The japonese cedar is growing.
The owls are no babies anymore.
A tiny spider nest.
What you see on the first picture is a branchling of the long-eared owl (Waldohreulen-Ästling) which is a kind of a teenager owl who can already fly but still lives with its parents who feed it. We had three siblings of them in our pine trees and they made hell of a noise. When it starts getting dark they start screaming “iiiigh” every other second all over the night. I called them Ilona, Ingo and Ignaz. They are so cute and fluffy and they can turn their head 180 degrees!
What an abundance when everything starts to bloom and grow!
The tiny Japanese Cedar (Cryptomeria japonica) which I brought from the Azores and planted in October is still alive but it doesn’t (yet) grow.
Wonderfully arranged garden in the center of Furnas with a huge hot spring basin with naturally warm water. Bring your speedos!
At the beginning I thought, there is quite some cheesiness in the glas sculptures of Dale Chihuly exposed in Kew Gardens in London. Bright colors, excessive forms – just an overdose of everything. But than I remembered plants I have photographed in the last years. Nature is like that. Exagerated, colourful and immoderate. So I’m quite d’accord with the artists title “reflections on nature”. Take a look and decide what you think is art and what is nature.
Definitly a must-see.
England is not only the place, where the gras is greener but also paradise for gardeners. We have been to a wonderful show garden with stunning plants from all over the world.
Our private wilderness changes its face every week and shows us what nature can do without any influence. Tobias. the apple tree who was just a stick with roots four weeks ago has grown a lot of leaves and a lot of birds come to see us every morning. And Wolfgang the squirrel becomes less and less shy. I guess he likes being photographed. At least he stares at me while I’m taking pictures.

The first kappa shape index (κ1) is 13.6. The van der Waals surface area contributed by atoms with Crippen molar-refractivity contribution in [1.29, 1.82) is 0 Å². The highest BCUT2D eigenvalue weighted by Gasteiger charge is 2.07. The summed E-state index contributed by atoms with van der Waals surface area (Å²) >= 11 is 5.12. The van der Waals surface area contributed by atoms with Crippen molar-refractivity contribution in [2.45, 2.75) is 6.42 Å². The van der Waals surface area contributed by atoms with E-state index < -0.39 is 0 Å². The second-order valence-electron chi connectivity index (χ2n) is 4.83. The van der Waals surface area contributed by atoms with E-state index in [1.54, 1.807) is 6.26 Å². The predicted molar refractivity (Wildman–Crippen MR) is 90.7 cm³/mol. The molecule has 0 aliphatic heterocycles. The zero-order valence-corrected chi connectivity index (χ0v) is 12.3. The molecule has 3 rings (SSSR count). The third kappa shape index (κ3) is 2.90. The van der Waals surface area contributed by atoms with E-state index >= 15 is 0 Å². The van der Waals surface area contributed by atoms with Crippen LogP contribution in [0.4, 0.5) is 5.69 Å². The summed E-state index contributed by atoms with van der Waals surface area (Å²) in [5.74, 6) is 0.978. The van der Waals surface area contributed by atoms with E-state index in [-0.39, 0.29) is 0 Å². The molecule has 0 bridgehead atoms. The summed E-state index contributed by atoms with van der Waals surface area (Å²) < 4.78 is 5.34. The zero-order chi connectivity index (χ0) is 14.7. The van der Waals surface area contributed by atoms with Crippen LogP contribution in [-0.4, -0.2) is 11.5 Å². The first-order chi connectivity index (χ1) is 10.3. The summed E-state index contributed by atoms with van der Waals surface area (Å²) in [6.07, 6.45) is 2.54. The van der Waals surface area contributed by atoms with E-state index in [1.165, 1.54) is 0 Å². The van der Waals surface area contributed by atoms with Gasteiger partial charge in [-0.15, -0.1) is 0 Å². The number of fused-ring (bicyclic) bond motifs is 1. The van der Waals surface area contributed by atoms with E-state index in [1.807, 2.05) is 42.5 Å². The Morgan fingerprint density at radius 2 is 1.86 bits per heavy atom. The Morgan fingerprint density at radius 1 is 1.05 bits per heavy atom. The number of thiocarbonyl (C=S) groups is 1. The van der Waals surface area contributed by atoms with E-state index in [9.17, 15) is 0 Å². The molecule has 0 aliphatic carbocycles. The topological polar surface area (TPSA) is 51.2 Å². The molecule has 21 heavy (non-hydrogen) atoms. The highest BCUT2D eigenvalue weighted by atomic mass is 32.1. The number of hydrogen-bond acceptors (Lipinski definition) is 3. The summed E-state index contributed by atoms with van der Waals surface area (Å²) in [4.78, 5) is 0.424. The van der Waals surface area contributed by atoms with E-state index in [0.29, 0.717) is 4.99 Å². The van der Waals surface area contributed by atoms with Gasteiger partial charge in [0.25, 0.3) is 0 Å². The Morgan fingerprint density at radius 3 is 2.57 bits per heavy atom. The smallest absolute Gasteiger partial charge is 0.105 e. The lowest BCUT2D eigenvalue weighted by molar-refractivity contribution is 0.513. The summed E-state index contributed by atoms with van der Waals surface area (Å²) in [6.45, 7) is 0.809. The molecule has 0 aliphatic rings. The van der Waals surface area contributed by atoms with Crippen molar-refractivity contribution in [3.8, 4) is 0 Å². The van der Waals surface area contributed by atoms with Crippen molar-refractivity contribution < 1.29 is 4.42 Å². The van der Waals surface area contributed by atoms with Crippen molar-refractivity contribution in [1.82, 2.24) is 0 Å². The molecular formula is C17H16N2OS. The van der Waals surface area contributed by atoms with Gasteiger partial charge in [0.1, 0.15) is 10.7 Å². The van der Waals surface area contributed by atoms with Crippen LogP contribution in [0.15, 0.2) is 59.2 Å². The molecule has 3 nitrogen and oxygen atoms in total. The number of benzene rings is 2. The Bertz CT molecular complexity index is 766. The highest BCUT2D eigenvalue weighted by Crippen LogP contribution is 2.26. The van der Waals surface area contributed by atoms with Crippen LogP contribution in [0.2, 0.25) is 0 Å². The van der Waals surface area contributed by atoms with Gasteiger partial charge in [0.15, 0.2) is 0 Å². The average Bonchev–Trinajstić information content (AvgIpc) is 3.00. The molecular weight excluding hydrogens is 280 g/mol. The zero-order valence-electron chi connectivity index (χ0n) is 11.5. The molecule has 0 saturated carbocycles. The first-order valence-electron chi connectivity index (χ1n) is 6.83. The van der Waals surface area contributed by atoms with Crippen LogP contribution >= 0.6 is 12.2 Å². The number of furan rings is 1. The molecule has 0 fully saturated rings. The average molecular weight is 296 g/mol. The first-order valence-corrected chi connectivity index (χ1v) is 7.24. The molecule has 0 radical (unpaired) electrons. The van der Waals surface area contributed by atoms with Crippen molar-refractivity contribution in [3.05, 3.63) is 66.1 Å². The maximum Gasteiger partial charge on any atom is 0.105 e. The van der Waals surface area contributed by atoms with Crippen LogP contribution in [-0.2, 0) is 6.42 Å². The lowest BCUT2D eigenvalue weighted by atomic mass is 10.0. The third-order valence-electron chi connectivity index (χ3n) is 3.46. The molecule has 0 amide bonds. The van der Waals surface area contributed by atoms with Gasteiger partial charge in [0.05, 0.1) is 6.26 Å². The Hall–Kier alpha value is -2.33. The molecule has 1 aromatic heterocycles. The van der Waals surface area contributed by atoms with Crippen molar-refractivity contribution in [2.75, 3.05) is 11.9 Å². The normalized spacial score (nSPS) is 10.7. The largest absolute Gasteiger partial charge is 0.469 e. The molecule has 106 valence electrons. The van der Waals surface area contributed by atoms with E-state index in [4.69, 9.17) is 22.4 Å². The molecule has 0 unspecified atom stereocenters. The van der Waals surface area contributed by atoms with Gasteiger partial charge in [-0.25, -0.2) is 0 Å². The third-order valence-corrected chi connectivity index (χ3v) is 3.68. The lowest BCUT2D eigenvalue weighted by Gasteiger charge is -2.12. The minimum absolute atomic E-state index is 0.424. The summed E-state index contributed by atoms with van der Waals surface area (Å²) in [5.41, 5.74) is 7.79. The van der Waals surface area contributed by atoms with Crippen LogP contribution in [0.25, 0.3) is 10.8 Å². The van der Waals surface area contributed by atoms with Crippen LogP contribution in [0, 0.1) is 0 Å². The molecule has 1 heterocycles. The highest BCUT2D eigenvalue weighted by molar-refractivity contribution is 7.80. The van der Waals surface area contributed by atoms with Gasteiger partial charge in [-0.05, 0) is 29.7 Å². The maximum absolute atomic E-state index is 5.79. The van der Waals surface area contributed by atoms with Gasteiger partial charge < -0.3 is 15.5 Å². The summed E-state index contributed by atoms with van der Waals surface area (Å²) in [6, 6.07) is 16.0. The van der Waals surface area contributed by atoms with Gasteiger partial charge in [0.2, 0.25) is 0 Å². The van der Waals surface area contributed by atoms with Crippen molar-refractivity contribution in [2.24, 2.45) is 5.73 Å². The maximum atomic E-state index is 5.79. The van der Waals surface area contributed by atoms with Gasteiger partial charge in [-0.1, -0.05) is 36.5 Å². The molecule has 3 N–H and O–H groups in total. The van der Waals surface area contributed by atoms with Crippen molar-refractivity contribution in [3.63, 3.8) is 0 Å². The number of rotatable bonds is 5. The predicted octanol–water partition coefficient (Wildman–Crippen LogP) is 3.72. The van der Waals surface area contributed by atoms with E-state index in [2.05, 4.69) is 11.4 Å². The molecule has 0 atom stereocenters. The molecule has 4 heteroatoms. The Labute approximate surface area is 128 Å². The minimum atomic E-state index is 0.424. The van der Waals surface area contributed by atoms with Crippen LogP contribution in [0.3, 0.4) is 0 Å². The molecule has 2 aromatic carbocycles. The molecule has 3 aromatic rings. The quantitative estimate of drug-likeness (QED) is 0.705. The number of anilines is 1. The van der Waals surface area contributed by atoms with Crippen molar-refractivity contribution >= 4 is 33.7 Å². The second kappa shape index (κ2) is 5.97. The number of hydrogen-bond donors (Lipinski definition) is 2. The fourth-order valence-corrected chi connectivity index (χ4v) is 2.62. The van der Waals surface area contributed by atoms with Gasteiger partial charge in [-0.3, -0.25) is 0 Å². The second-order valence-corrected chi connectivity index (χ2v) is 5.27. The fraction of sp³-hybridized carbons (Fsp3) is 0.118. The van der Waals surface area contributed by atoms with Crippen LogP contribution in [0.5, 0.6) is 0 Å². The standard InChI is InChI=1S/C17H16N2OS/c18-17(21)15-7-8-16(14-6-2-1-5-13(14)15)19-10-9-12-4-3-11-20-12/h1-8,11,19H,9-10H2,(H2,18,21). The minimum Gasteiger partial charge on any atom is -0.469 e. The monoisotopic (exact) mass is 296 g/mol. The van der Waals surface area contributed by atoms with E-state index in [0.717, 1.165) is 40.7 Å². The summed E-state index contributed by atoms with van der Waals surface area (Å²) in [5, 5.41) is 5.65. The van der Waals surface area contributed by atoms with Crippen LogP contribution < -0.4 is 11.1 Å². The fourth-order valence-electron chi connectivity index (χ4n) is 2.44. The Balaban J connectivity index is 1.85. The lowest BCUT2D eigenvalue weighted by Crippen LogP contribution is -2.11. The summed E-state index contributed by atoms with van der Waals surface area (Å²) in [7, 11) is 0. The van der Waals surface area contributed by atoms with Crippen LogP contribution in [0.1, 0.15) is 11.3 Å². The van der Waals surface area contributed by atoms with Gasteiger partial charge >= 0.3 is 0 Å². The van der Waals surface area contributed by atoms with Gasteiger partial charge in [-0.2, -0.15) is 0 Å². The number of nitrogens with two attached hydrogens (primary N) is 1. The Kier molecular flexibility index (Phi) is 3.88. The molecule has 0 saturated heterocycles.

When you ask me what I liked most on our short trip to Ireland, I would have Derrynane Beach, Sheep’s Head and Bantry House in mind. And I just talk about sights 😉
Bantry House is one big miracle box. Once opened, you’ll find something extraordinary in every corner, in every room and behind every curtain. I especially loved – compared to other manor houses I saw in England, Scotland and Ireland – that there is still life in it, it seams as if the residents just left for a short journey.
It’s not perfectly renovated, from the outside it even seams to be ruined. The wall papers show waves, there are family photos from the seventies, in the garden you’ll find broken statues lying around. In the stables you’ll see an old storage rack with the handwritten inscriptions of the old administrator.
And the gardens! The gulf stream climate (and the gardeners) makes them flourish as if the Carribeans would be just around the corner.
A perfect arrangement of life. Come on a visit with me and let yourself immerse in its beauty.
All I want to say with all this pictures: Don’t miss Bantry House.
Sneem is a picturesque village on the southern Ring of Kerry. It’s surrounded by breathtaking landscapes.
This is Wolfgang, the squirrel. Unfortunately he is too quick for me. Anybody with hints how I could lure him into standing still for some seconds? At night.
At least in some corners. Man digs a whole, woman builds a bed: I sewed a big pillow: New wooden floor changes everything: The bathroom had to go: Every girl needs a pink closet: Meanwhile in the garden and the forest around: